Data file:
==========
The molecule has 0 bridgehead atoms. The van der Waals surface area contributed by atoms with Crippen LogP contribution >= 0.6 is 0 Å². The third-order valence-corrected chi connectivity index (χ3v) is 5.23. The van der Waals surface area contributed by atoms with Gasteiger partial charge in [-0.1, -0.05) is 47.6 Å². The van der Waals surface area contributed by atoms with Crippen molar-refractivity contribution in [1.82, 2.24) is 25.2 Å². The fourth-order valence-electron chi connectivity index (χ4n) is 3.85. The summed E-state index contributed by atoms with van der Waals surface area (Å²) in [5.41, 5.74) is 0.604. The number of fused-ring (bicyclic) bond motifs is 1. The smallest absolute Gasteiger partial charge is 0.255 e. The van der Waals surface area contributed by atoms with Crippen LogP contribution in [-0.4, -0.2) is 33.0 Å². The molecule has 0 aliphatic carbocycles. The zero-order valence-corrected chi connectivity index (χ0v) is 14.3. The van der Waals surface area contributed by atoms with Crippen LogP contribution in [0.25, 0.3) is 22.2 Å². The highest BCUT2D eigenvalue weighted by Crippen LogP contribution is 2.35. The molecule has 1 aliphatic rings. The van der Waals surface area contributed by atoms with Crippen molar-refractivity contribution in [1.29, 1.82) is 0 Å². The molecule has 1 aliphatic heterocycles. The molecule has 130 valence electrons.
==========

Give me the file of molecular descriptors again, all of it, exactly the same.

The molecule has 0 bridgehead atoms. The van der Waals surface area contributed by atoms with Crippen LogP contribution >= 0.6 is 0 Å². The third-order valence-corrected chi connectivity index (χ3v) is 5.23. The van der Waals surface area contributed by atoms with Gasteiger partial charge in [-0.1, -0.05) is 47.6 Å². The van der Waals surface area contributed by atoms with Crippen molar-refractivity contribution in [1.82, 2.24) is 25.2 Å². The fourth-order valence-electron chi connectivity index (χ4n) is 3.85. The summed E-state index contributed by atoms with van der Waals surface area (Å²) in [5.41, 5.74) is 0.604. The number of fused-ring (bicyclic) bond motifs is 1. The smallest absolute Gasteiger partial charge is 0.255 e. The van der Waals surface area contributed by atoms with Crippen LogP contribution in [-0.4, -0.2) is 33.0 Å². The molecule has 0 aliphatic carbocycles. The zero-order valence-corrected chi connectivity index (χ0v) is 14.3. The van der Waals surface area contributed by atoms with Crippen LogP contribution in [0.25, 0.3) is 22.2 Å². The highest BCUT2D eigenvalue weighted by Crippen LogP contribution is 2.35. The molecule has 1 aliphatic rings. The van der Waals surface area contributed by atoms with Crippen molar-refractivity contribution in [1.29, 1.82) is 0 Å². The molecule has 1 aliphatic heterocycles. The molecule has 130 valence electrons.